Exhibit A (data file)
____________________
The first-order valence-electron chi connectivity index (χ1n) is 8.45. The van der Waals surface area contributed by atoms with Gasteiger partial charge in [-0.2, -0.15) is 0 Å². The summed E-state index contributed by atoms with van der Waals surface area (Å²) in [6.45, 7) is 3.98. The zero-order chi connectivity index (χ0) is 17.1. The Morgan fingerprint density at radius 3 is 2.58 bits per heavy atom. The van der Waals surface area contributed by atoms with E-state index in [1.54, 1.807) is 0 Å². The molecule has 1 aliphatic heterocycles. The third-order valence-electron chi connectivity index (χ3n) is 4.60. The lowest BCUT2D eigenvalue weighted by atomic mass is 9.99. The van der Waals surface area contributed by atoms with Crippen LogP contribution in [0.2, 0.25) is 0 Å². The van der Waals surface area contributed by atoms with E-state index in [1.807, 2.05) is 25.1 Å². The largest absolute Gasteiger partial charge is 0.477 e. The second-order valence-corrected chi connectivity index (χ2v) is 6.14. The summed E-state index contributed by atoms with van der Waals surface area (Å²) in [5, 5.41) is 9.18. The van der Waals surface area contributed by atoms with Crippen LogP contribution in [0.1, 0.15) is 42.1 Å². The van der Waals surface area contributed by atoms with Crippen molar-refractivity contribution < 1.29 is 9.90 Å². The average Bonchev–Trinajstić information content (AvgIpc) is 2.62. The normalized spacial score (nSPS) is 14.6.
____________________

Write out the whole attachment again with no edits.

The first-order valence-electron chi connectivity index (χ1n) is 8.45. The van der Waals surface area contributed by atoms with Gasteiger partial charge in [-0.2, -0.15) is 0 Å². The summed E-state index contributed by atoms with van der Waals surface area (Å²) in [6.45, 7) is 3.98. The zero-order chi connectivity index (χ0) is 17.1. The Morgan fingerprint density at radius 3 is 2.58 bits per heavy atom. The van der Waals surface area contributed by atoms with E-state index in [1.54, 1.807) is 0 Å². The molecule has 1 aliphatic heterocycles. The third-order valence-electron chi connectivity index (χ3n) is 4.60. The lowest BCUT2D eigenvalue weighted by atomic mass is 9.99. The van der Waals surface area contributed by atoms with Crippen LogP contribution in [0.2, 0.25) is 0 Å². The van der Waals surface area contributed by atoms with E-state index in [1.807, 2.05) is 25.1 Å². The largest absolute Gasteiger partial charge is 0.477 e. The second-order valence-corrected chi connectivity index (χ2v) is 6.14. The summed E-state index contributed by atoms with van der Waals surface area (Å²) in [5, 5.41) is 9.18. The van der Waals surface area contributed by atoms with Crippen LogP contribution in [0.1, 0.15) is 42.1 Å². The van der Waals surface area contributed by atoms with Crippen molar-refractivity contribution < 1.29 is 9.90 Å². The average Bonchev–Trinajstić information content (AvgIpc) is 2.62. The normalized spacial score (nSPS) is 14.6.